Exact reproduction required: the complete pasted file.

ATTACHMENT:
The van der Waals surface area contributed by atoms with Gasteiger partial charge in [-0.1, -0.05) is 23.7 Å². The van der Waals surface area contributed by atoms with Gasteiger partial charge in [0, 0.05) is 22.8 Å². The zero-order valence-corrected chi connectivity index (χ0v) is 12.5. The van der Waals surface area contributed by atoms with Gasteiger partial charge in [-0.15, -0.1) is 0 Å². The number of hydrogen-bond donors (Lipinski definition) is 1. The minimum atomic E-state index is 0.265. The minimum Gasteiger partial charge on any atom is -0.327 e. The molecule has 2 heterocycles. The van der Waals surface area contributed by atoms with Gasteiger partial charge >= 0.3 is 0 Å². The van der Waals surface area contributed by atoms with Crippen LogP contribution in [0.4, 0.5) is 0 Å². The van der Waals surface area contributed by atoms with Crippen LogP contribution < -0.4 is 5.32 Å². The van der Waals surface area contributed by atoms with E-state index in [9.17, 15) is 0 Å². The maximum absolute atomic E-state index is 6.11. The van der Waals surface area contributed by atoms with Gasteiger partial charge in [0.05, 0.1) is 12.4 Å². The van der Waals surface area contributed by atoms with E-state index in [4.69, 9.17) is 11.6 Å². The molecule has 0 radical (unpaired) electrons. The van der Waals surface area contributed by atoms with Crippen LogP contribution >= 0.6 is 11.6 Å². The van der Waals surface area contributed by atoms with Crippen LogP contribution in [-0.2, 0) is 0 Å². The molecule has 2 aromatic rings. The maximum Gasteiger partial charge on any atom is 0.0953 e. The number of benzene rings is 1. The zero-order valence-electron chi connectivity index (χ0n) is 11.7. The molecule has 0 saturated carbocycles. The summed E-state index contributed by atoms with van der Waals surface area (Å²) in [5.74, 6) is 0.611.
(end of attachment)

The van der Waals surface area contributed by atoms with Gasteiger partial charge in [-0.1, -0.05) is 23.7 Å². The van der Waals surface area contributed by atoms with Gasteiger partial charge in [0, 0.05) is 22.8 Å². The zero-order valence-corrected chi connectivity index (χ0v) is 12.5. The van der Waals surface area contributed by atoms with Gasteiger partial charge in [-0.15, -0.1) is 0 Å². The number of hydrogen-bond donors (Lipinski definition) is 1. The minimum atomic E-state index is 0.265. The minimum Gasteiger partial charge on any atom is -0.327 e. The molecule has 2 heterocycles. The van der Waals surface area contributed by atoms with Gasteiger partial charge >= 0.3 is 0 Å². The van der Waals surface area contributed by atoms with Crippen LogP contribution in [0.4, 0.5) is 0 Å². The van der Waals surface area contributed by atoms with Crippen LogP contribution < -0.4 is 5.32 Å². The van der Waals surface area contributed by atoms with E-state index in [9.17, 15) is 0 Å². The maximum absolute atomic E-state index is 6.11. The van der Waals surface area contributed by atoms with Gasteiger partial charge in [0.05, 0.1) is 12.4 Å². The van der Waals surface area contributed by atoms with E-state index in [4.69, 9.17) is 11.6 Å². The molecule has 0 radical (unpaired) electrons. The van der Waals surface area contributed by atoms with Crippen LogP contribution >= 0.6 is 11.6 Å². The van der Waals surface area contributed by atoms with Crippen LogP contribution in [-0.2, 0) is 0 Å². The molecule has 2 aromatic rings. The maximum Gasteiger partial charge on any atom is 0.0953 e. The number of benzene rings is 1. The zero-order valence-electron chi connectivity index (χ0n) is 11.7. The molecule has 0 saturated carbocycles. The summed E-state index contributed by atoms with van der Waals surface area (Å²) in [5.74, 6) is 0.611.